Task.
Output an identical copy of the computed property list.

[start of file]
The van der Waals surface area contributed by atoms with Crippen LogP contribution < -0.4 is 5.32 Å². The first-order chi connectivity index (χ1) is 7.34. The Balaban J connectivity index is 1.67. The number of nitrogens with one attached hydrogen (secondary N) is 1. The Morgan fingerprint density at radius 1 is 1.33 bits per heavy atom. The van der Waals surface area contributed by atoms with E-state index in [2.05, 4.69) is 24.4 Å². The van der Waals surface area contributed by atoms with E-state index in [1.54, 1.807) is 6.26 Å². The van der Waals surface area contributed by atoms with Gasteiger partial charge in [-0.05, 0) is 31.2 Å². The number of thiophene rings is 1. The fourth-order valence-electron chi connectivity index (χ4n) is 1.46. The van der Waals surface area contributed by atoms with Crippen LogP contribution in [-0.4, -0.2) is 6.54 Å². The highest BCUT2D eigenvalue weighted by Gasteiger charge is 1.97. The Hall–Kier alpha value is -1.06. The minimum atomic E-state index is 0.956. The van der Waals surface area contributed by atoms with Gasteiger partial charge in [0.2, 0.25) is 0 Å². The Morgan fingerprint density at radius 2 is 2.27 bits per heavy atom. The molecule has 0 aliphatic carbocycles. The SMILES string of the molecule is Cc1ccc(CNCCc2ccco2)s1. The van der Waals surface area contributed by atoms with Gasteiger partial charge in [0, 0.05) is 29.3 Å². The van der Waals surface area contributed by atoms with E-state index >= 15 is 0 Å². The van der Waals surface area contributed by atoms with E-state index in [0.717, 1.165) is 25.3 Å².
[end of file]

The van der Waals surface area contributed by atoms with Crippen LogP contribution < -0.4 is 5.32 Å². The first-order chi connectivity index (χ1) is 7.34. The Balaban J connectivity index is 1.67. The number of nitrogens with one attached hydrogen (secondary N) is 1. The Morgan fingerprint density at radius 1 is 1.33 bits per heavy atom. The van der Waals surface area contributed by atoms with E-state index in [2.05, 4.69) is 24.4 Å². The van der Waals surface area contributed by atoms with E-state index in [1.54, 1.807) is 6.26 Å². The van der Waals surface area contributed by atoms with Gasteiger partial charge in [-0.05, 0) is 31.2 Å². The number of thiophene rings is 1. The fourth-order valence-electron chi connectivity index (χ4n) is 1.46. The van der Waals surface area contributed by atoms with Crippen LogP contribution in [-0.4, -0.2) is 6.54 Å². The highest BCUT2D eigenvalue weighted by Gasteiger charge is 1.97. The Hall–Kier alpha value is -1.06. The minimum atomic E-state index is 0.956. The van der Waals surface area contributed by atoms with Gasteiger partial charge in [0.2, 0.25) is 0 Å². The Morgan fingerprint density at radius 2 is 2.27 bits per heavy atom. The molecule has 0 aliphatic carbocycles. The SMILES string of the molecule is Cc1ccc(CNCCc2ccco2)s1. The van der Waals surface area contributed by atoms with Gasteiger partial charge in [0, 0.05) is 29.3 Å². The van der Waals surface area contributed by atoms with E-state index >= 15 is 0 Å². The van der Waals surface area contributed by atoms with E-state index in [0.717, 1.165) is 25.3 Å².